Mother Earth News Blogs > Real Food

Real Food

Savor the flavors of everyday real food, fresh from the garden or stored on your pantry shelves.


Waste Not, Want Not: Make Homemade Ham Stock (with Bonus Soup Recipe)

By Wendy Akin


Tags: frugal meals, vegetables, soups, recipes, crock pot, cannellini beans, beans, ham, pastured pork, Texas, Wendy Akin,

 

Will you bake a ham for your Easter dinner? Don’t throw out the bone or the fat scraps! One of the best ham “leftovers” is the stock you’ll make with the bone and scraps.

After the big dinner, delicious sandwiches and maybe some eggs benedict for breakfast, you’re down to the scraps on the ham bone. I cut away any that might season a future casserole of scalloped potatoes and/or turnips and pack them into a zipper freezer bag to stash away in the freezer. Those tasty big bones go into the crock pot and simmer for hours.

Ingredients:

Put the following into a crock pot:

• ham bones, plus all the little scraps of fat you cut off slices
• 1 medium onion stuck with a couple cloves
• a few stalks of celery, limp is fine
• a few whole peppercorns
• water to cover the bones

Directions:

1. Put the bones and vegetables into the crock pot with water to cover, turn it to high and let it simmer all day or overnight. If it’s boiling too hard, turn the heat down some. As the stock cooks, the bones will separate at the joint — be sure to push them down and keep them covered.

2. When many hours have passed, taste just a spoonful of stock — if it’s flavorful, your stock is ready. Let the stock cool just a bit. Drain the stock through a colander into a big bowl or pot, pressing down a little on the vegetables and little meat scraps. Discard the bones and scraps.

3. Stir the stock to distribute the fat, then pour the stock into wide-mouth canning jars. You must use the wide-mouth jars; regular-mouth jars can crack in the freezer. You could also use plastic containers, but the glass protects the flavor better. You’ll see the fat slowly come to the top. The fat protects the stock from freezer burn or icing.

4. Let the jars cool to room temperature and then freeze. Just to be very safe, I leave the lids off until the stock freezes, then put the lids on. The bones from a large shank half will make about 2 quarts of stock.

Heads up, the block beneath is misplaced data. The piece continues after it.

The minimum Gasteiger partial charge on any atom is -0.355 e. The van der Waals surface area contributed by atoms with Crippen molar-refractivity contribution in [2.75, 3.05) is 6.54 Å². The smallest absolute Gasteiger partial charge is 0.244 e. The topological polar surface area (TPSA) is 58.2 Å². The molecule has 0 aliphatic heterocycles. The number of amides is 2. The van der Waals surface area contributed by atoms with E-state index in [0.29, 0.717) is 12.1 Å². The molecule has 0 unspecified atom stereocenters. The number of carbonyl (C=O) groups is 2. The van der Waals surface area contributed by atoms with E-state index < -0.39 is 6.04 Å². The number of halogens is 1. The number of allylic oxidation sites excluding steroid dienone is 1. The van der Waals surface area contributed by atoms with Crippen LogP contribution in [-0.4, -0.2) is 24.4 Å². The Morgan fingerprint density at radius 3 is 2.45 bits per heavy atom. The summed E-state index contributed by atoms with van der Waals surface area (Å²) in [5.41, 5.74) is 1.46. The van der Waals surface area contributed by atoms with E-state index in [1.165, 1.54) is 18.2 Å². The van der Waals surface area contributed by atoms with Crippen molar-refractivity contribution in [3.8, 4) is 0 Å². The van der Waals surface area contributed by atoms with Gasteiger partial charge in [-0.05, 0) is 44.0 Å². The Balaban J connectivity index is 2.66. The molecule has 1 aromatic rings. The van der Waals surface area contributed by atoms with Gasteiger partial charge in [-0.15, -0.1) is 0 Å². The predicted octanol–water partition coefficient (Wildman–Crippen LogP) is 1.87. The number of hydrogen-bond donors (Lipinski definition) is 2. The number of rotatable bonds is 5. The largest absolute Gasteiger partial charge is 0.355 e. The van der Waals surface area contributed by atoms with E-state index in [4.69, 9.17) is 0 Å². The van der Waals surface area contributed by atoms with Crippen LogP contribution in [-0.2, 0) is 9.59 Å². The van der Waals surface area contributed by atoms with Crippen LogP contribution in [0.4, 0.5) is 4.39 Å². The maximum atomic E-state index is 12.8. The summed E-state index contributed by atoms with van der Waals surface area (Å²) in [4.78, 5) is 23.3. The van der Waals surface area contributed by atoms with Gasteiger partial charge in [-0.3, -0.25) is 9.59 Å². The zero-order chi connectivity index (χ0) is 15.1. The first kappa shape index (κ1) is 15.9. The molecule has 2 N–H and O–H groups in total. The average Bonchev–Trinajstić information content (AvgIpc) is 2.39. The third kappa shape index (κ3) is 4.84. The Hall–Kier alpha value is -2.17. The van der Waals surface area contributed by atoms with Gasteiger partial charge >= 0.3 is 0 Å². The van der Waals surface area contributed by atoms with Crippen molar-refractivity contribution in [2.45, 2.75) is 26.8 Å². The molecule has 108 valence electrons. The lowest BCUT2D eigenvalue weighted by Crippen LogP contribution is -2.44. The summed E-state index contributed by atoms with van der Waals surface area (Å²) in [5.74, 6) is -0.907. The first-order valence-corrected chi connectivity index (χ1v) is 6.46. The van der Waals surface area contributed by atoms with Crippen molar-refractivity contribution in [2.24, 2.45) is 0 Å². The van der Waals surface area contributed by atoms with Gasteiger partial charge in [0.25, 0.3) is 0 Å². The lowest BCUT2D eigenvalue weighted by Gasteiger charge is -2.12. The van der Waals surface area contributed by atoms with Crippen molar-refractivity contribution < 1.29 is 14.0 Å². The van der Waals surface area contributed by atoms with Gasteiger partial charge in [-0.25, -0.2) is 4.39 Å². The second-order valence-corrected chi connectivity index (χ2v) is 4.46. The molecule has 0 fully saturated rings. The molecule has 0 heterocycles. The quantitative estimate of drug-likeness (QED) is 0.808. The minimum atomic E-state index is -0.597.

Ham-Vegetable Soup Recipe

Makes about 2 quarts of soup

Ingredients:

• A little extra-virgin olive oil for the pot
• 1 medium onion, diced small
• 3–4 stalks of celery, sliced thin
• freshly ground black pepper to taste, about 20 grinds
• 1 quart homemade ham stock
• 1 can cannellini beans, organic if possible*
• 4 cups of assorted solid vegetables in small bite-sized cuts: a mix of carrots, green beans, corn, sweet potato or whatever veggies your family likes best
• Optional garnish: a light grating of parmesan or Romano cheese

Directions:

1. In your soup pot, pour a little extra-virgin olive oil to generously cover the bottom of the pot. Add in your cut onion and celery, cover, and cook gently over low heat until the vegetables are tender.

2. Season now with generous grinds of the pepper mill, but hold off the salt until the soup is ready to serve. Ham can be quite salty and you may not want to add more.

3. Now add the quart of stock, and stir well. Add the cannellini beans and then the cut-up vegetables. Slowly bring to a simmer over low heat and let cook until all the veggies are tender, but don’t cook them into mush.

4. I like to serve this soup with mini baguettes.

* Cannellini beans are white kidney beans. Remember MOTHER’s recent caution about slow-cooked beans. The organic canned beans are fully cooked. However, if you have fresh, frozen, or dry cannellinis, they must be fully cooked, completely tender.  So, you must cook these in a separate pot and drain them before adding to your soup.

Wendy Akin is a happy to share her years of traditional skills knowledge. Over the years, she’s earned many state fair ribbons for pickles, relishes, preserves and special condiments, and even a few for breads. Read all of Wendy’s MOTHER EARTH NEWS posts here.


All MOTHER EARTH NEWS community bloggers have agreed to follow our Blogging Best Practices, and they are responsible for the accuracy of their posts. To learn more about the author of this post, click on the byline link at the top of the page.

ken
3/23/2016 7:49:06 AM

Glass jars over plastic containers makes no difference in regards to storage. Freezer burn is a condition that occurs only when frozen food has been damaged by dehydration and oxidation which does not occur within frozen liquids. It occurs in meats any other perishables where water molecules escape from the solid material with which they are incorporated into. Frozen broth in essence is ice.